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Special Seminar on Atmospheric Sciences

April 6, 3:30 p.m. – 5:30 p.m.
Campus Mānoa, HIG 309 and virtual


*Hybrid seminar: in person and virtual*

Impact of radio occultation data on the prediction of tropical cyclogenesis

Ying-Hwa (Bill) Kuo
Director, UCAR Community Programs (UCP)
University Corporation for Atmospheric Research (UCAR)
Boulder, Colorado

You are invited to our hybrid Atmospheric Sciences Spring 2022 seminar at HIG 309 via Zoom meeting.
When: April 6, 2022 at 3:30 p.m. HST
Meeting admission: 3:15 p.m. HST

Register in advance for this meeting:
https://hawaii.zoom.us/meeting/register/tJcof–qqjMiEtXX9J8yHV3K8NrAjdJsakyN

After registering, you will receive a confirmation email with information about joining the meeting. Please retain this information for future seminars.

As a security measure, muting microphones, starting video, screen sharing and using the “chat” function will be disabled for seminar participants, with the exception of ATMO teachers. If you would like to say something, please use the “raise your hand” function. The host or a co-host can then allow you to unmute your microphone.

Abstract:
Tropical cyclones are one of the most devastating weather systems that are responsible for huge loss of life and property every year. Accurate prediction of tropical cyclogenesis by numerical models has been a significant challenge, largely due to the lack of observations over tropical oceans. The limbo atmospheric sounding technique, which uses radio signals transmitted by global navigation satellite systems (GNSS), has evolved as a robust global observing system. This technique, known as radio occultation (RO), can provide valuable water vapor and temperature observations for the analysis and prediction of tropical cyclogenesis. Using the WRF modeling and data assimilation system, we show that OR data assimilation can significantly improve model skills in predicting tropical cyclogenesis for ten typhoon cases that occurred over the Western Pacific from 2008 to 2010. To better understand the impact of GNSS RO data assimilation, we perform a detailed analysis of the formation process of Typhoon Nuri (2008) and examine how GNSS RO data assimilation enables the model to capture cyclogenesis. The joint Taiwan-US COSMIC-II mission was launched in June 2019. It has been providing more than 6,000 GNSS RO data per day over the tropics since March 2020. The assimilation of GNSS RO data from COSMIC-2 is increasing the probability of detection and reduce false alarms for the prediction of tropical cyclogenesis.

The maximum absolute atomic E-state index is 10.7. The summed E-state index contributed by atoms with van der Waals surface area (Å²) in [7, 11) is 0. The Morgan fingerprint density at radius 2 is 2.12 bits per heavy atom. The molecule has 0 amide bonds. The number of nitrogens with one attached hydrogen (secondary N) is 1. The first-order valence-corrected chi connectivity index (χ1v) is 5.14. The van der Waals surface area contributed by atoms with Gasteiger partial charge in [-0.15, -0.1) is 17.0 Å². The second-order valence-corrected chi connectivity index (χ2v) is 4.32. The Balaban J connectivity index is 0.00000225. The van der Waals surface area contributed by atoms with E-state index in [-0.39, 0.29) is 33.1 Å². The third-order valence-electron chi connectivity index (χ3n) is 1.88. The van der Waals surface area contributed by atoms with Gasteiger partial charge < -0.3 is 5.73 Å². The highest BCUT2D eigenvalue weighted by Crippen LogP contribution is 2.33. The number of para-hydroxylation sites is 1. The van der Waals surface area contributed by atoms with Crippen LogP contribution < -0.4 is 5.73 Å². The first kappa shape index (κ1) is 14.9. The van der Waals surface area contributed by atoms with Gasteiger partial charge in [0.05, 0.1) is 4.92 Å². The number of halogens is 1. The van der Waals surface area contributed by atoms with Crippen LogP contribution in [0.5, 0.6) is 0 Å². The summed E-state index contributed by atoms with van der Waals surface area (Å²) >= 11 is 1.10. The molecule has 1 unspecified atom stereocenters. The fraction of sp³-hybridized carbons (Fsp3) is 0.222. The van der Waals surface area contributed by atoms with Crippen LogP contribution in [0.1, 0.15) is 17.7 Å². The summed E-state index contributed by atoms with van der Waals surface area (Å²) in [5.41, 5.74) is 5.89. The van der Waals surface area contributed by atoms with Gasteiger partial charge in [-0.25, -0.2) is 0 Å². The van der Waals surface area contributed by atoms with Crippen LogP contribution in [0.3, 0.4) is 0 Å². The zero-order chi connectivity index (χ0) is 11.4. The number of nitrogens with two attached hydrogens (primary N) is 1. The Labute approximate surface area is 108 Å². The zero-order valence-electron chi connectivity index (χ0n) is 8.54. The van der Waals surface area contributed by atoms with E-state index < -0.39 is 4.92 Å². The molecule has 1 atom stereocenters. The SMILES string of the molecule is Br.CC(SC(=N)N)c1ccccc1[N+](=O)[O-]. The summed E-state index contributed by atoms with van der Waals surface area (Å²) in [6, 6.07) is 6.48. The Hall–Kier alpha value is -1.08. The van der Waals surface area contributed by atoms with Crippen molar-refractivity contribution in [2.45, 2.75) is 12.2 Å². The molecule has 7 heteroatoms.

&

COMET Program Activities and University Teaching Support

Elizabeth Page, Director, UCP Education and Training Center
Paul Kucera, Deputy Director, International Capacity Development
COMET program

Abstract:
The COMET program, part of the UCAR Community Programs Education and Training Center, has been providing innovation training opportunities to the community for over 30 years. University professors and students are probably most familiar with the MetEd Education Portal website (www.meted.ucar.edu) and the over 1000 online lessons that are available for free. The topics covered by these courses continue to grow, as does the number of languages ​​offered (now nine).

Some new and less new features of MetEd may be of interest. In response to the challenges universities have faced during the COVID pandemic, the NSF has funded COMET to map lessons to common undergraduate courses and to bundle graphs of those lessons for easy downloading. These resources can be found in a dedicated part of the course catalog: https://www.meted.ucar.edu/education_training/ucourses. Another feature that may not be well known but has been around for a while are reminder questions. Learners can subscribe to these questions when they take the quiz associated with a lesson and will receive follow-up questions via email to help them retain the information presented in the lesson.

Another interesting activity concerns COMET’s 3D printed weather stations (3D PAWS). 3D-PAWS sensors currently measure pressure, temperature, relative humidity, wind speed, wind direction, precipitation and visible/infrared/UV light, current height and snowpack. The system uses a Raspberry Pi single board computer for data acquisition, data processing, and communications. The 3D printer files for these instruments are open source and a user guide is available online https://sites.google.com/ucar.edu/3dpaws/downloads/manual.

For more information, please contact:

Liz Page: [email protected]
Paul Kucera: [email protected]

There will be an open PIZZA PARTY after the seminar. All are invited!

Event Sponsor
Atmospheric Sciences SOEST, Mānoa Campus

More information
808-956-8775, SEE BROCHURE (PDF)



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